NORD gratefully acknowledges Henry D. Tazelaar, MD, Chair, Department of Laboratory Medicine and Pathology, Professor of Pathology, College of Medicine, Mayo Clinic Arizona, for assistance in the preparation of this report.
Diffuse pulmonary lymphangiomatosis is a disease in which the overgrowth (proliferation) of lymphatic vessels (lymphangiomatosis) occurs in the lungs, pleura and typically the surrounding soft tissue of the chest (mediastinum). Lymphatic vessels are part of the lymphatic system, which includes lymph nodes, the small nodules where certain white blood cells (lymphocytes) and other cells participate in the immune regulatory system of the body. When fluid leaves arteries and enters the soft tissue and organs of the body, it does so without red or white blood cells. This thin watery fluid is known as lymph. The lymphatic system consists of a network of tubular channels (lymph vessels) that transport lymph back into the bloodstream. Lymph accumulates between tissue cells and contains proteins, fats, and lymphocytes. As lymph moves through the lymphatic system, it passes through the network of lymph nodes that help the body to deactivate sources of infection (e.g., viruses, bacteria, etc.) and other potentially injurious substances and toxins. Groups of lymph nodes are located throughout the body, including in the neck, under the arms (axillae), at the elbows, and in the chest, abdomen, and groin. The lymphatic system also includes the spleen, which filters worn-out red blood cells and produces lymphocytes; and bone marrow, which is the spongy tissue inside the cavities of bones that manufactures blood cells.
Lymphangiomatosis can potentially affect any part of the body except the brain. The disorder can be widespread, affecting multiple areas simultaneously, or be isolated to one area (i.e. the lungs and chest). The specific symptoms and severity vary, depending in part upon the size and the specific location of the abnormalities. Diffuse pulmonary lymphangiomatosis causes functional impairment of the lungs and when the chest wall is involved, may be associated with disfigurement. The exact cause of diffuse pulmonary lymphangiomatosis is unknown.Introduction
There is a lack of consensus among the medical community as to the proper terminology for disorders and malformations associated with lymphatics. In general, however, a lymphangioma is a relatively localized collection of abnormal lymphatic vessels, lymphangiectasis refers to dilatation of lymphatics and lymphangiomatosis refers to an increase in lymphatic number. In some patients there is overlap between these and so exact classification becomes problematic. Lymphangiomatosis may also occur in association with better-characterized disease such as Gorham’s disease. Gorham’s disease is a form of lymphangiomatosis in which the lymphatics proliferate in bone, resulting in progressive bone loss. Another disease, which has a similar sounding name, is Lymphangioleiomyomatosis (LAM), a distinct disorder caused by proliferation of smooth muscle-like cells that, despite the similarity in the names, is unrelated to lymphangiomatosis. LAM occurs almost exclusively in women, while lymphangiomatosis is not as gender restricted.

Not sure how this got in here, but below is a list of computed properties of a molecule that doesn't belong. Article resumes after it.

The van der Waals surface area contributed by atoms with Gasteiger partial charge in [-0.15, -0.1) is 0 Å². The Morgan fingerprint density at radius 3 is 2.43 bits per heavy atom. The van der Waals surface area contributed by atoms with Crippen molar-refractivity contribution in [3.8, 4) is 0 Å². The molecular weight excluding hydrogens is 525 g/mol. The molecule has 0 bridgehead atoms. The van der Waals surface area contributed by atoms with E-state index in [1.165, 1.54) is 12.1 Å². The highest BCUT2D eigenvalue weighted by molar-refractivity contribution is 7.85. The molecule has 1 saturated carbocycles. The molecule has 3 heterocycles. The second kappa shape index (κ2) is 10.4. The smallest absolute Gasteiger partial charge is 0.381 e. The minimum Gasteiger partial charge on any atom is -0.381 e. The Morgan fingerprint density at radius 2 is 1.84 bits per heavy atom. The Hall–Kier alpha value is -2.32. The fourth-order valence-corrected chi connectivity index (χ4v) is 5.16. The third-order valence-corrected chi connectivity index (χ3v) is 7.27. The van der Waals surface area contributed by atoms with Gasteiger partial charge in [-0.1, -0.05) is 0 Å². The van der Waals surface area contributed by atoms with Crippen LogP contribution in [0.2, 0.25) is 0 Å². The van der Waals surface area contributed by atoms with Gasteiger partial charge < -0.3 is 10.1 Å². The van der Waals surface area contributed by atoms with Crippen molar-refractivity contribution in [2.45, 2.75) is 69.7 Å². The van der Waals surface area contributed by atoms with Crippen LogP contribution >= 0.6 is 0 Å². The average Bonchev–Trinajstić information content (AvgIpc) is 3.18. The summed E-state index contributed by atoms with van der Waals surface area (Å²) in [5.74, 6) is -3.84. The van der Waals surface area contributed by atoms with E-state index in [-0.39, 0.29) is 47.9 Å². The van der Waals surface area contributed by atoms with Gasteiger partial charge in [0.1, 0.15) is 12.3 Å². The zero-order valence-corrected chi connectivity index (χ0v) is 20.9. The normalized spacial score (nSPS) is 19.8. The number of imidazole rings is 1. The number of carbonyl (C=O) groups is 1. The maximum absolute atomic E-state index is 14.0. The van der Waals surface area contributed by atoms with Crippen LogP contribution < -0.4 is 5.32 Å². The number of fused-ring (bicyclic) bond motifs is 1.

NORD has separate reports on lymphatic malformations, Gorham’s disease, lymphangioleiomyomatosis, and several types of lymphangiectasia. (For more information on these disorders, choose the specific disorder name as your search term in the Rare Disease Database.). Lymphatic disorders are a rapidly growing disease family and information about these disorders and the terminology used to describe them are constantly changing. Physicians and researchers are working to create a standardized classification and nomenclature system for these disorders.
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